Brains vs. Brawn in Shasta County Supervisor District 1 Primary Race

Shasta County Supervisor District 1 candidates Erin Resner, Kymberly Vollmers and Kevin Crye at last month’s forum.


The race to replace outgoing Shasta County Supervisor District 1 Joe Chimenti has turned into a classic contest pitting brains against brawn, with the future of the county’s soul at stake.

The two main contenders for the seat are current Redding City Councilwoman Erin Resner and Ninja Coalition gym owner and talent agent Kevin Crye. Former pharmacy tech and cosmetologist Kymberly Vollmers is running an under-funded third campaign that has virtually no chance of placing in the top-two primary.

Unless one candidate gets 50 percent of the primary vote, the top two face off in November.

As stated, at stake in the June 7 primary election is the soul of Shasta County.

Will District 4 Supervisor Patrick Jones and his far-right followers District 2 Supervisor Tim Garman and District 5 Supervisor Les Baugh continue their divisive assault on county administrators and staff, degrading government services with one behind-closed-doors performance evaluation after another?

Or will fresh blood restore some semblance of civility to the board of supervisors’ chambers, which, for the past two years, has been dominated by an angry, profane mob of anti-vaxxers and secessionists opposed to mitigating the spread of the COVID-19 pandemic in particular and all government programs in general?

To probe this matter, A News Café reached out to the three candidates with an email questionnaire. Resner and Vollmers returned their questionnaires with complete answers. Crye did not respond to A News Café’s query.

Asked to rank the issues she’ll face if elected District 1 supervisor, Resner, 37, put restoring decorum to the board chambers at the top of the list.

“I would say first and foremost, we must deal with the issue of decorum,” Resner said. “While that may feel like an odd answer, we cannot currently get any work done. There is so much hostility, heckling, arguing, etc. that the real problems can’t be addressed. We have to stop. There is no option but to leave egos at the door, work together, and get real work done. Without a culture of respect, honor, and professionalism, we will continue to be frustrated by a lack of answers to the big problems.”

Vollmers agreed that decorum is important.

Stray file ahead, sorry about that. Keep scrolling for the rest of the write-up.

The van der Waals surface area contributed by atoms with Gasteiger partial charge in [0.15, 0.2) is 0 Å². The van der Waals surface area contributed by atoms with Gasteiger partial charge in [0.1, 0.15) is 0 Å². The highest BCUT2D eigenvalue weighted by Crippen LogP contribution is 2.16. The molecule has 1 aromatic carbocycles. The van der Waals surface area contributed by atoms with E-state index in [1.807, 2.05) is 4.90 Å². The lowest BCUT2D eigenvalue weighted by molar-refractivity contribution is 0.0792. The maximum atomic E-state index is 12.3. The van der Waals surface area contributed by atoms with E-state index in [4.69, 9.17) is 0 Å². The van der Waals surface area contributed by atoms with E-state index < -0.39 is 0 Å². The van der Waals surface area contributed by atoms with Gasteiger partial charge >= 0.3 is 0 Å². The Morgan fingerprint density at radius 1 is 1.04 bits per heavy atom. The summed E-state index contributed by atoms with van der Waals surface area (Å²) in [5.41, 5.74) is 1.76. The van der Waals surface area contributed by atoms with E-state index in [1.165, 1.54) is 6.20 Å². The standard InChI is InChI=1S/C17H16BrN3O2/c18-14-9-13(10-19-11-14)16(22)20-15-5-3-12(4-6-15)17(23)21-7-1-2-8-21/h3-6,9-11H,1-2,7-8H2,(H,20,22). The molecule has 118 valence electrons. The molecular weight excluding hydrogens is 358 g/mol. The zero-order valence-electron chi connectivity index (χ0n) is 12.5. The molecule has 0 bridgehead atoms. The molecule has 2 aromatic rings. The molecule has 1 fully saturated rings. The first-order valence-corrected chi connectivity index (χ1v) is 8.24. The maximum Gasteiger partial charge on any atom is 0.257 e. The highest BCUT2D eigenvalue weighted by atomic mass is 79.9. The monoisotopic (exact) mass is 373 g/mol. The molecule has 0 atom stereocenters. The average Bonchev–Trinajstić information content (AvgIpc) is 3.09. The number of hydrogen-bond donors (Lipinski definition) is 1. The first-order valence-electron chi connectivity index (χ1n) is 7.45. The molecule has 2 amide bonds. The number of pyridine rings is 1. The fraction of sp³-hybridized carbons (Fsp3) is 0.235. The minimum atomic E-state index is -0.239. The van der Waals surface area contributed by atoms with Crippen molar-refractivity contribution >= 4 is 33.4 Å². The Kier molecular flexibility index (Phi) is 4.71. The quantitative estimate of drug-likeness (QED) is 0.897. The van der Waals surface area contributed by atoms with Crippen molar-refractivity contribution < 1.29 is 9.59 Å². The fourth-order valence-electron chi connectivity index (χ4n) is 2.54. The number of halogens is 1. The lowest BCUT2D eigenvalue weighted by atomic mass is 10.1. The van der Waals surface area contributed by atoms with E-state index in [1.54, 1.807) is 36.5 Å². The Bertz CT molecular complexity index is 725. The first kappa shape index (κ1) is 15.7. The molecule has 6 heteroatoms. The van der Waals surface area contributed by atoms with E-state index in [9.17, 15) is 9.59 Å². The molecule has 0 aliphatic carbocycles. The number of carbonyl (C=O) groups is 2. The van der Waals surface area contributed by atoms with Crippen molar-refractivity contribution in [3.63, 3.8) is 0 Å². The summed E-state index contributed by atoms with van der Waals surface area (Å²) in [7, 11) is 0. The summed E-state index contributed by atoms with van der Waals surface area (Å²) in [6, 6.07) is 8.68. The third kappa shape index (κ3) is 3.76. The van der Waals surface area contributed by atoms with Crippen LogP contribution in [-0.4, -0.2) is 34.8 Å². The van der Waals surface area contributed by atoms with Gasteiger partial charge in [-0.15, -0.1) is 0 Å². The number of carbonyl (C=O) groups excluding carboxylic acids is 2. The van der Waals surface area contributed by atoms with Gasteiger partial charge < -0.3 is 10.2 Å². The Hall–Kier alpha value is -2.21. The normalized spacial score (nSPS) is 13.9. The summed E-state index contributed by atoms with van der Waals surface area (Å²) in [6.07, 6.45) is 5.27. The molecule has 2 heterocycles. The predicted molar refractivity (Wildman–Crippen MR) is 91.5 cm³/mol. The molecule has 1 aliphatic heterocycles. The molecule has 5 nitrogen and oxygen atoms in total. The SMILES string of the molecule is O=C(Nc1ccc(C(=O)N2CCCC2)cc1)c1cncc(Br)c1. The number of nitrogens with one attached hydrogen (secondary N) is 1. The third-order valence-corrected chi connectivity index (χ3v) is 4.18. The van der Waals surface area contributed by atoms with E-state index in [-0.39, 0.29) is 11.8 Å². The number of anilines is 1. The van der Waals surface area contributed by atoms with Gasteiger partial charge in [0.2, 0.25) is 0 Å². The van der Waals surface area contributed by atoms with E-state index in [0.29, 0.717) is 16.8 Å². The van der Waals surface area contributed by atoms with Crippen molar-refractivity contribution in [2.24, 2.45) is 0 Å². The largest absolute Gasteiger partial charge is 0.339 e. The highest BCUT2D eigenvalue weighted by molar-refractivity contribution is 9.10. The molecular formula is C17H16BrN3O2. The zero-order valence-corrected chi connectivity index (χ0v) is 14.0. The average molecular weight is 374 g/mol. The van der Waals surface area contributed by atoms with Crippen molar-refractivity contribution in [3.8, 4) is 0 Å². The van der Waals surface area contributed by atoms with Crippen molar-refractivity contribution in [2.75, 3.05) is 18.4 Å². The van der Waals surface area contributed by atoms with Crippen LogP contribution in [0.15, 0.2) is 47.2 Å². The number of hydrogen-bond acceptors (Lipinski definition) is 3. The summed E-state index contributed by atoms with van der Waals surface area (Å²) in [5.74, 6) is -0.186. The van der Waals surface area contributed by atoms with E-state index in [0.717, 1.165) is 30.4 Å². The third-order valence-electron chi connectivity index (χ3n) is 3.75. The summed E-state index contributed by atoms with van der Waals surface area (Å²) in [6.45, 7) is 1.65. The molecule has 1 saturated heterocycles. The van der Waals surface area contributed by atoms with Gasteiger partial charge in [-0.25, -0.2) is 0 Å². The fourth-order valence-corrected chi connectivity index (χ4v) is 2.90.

“I always will conduct myself with decorum,” she said.  “If you have not viewed the forum hosted by the Redding Chamber of Commerce, please do. It is an example of how I carry myself.”


Shasta County Supervisor District 1 Candidate Kevin Crye

At the Chamber of Commerce fourm, Crye didn’t address the issue of decorum, but he did jokingly compare himself favorably to Bobby Knight, the former college basketball coach infamous for throwing chairs, assaulting players and various sordid temper tantrums during his decades-long career.

Crye, 45, coached sports and taught physical education at public schools, Simpson University and a college in Oregon before founding Ninja Coalition five years ago. His wife teaches at Shasta High School. They have three children.

Last year, they had their bags packed and were headed for Texas or Tennessee until a chance meeting between Crye and Patrick Jones at the student-teacher-staff walkout protest over mask and vaccine mandates last October.

Jones steered Crye to the next Board of Supervisors meeting, where Crye spoke and was subsequently triggered after District 1 Supervisor Joe Chimenti explained to him how state power to issue mandates extends through local public officials.

Crye immediately canceled the family’s moving plans, rented an apartment in District 1 (the Crye family home is in District 4), and announced he was running for supervisor last November. He has since fashioned himself as the tough-talking candidate who’s the last man standing between the electorate and the apocalypse.

“This is so much more than an office,” Crye said at the debate. “This is about Shasta County and it forever being gone.”

In February, Crye appeared on “Reid Between the Lines” , the podcast produced by local pro-walkout teachers Martin and Christa Reid. Crye explained how he would have handled the state’s COVID-19 mandates if he’d been a supervisor at the time.

“It may not be your jurisdiction but guess what?” Crye said. “I’m not a traffic cop, but if something happens, I’m jumping out of my car, pulling my truck in the middle of the intersection, waiving people down, telling them to stop moving because that’s what leaders do.”

The contrast between the two main candidates couldn’t be clearer. Resner is the rationalist seeking to restore decorum to the board and solve the county’s myriad problems through consensus; Crye is the impulsive ninja warrior who will physically confront the issues plaguing Shasta County and wrestle them to the ground.

Or something like that.

It’s brains verses brawn, with Vollmers waiting in the wings as a potential spoiler.

Redding City Councilwoman and Shasta County Supervisor District 1 candidate Erin Resner.

Enter the Wagon Wheel of Justice

When it comes to experience in local governance, Resner leaves her opponents in the dust. Vollmers lists a stint as a clerk for the Shasta County District Attorney on her varied job history and Crye claims his skills as a talent agent will translate directly to the supervisors’ office, but only Resner has the sort of resume that was once expected from all serious candidates for public office.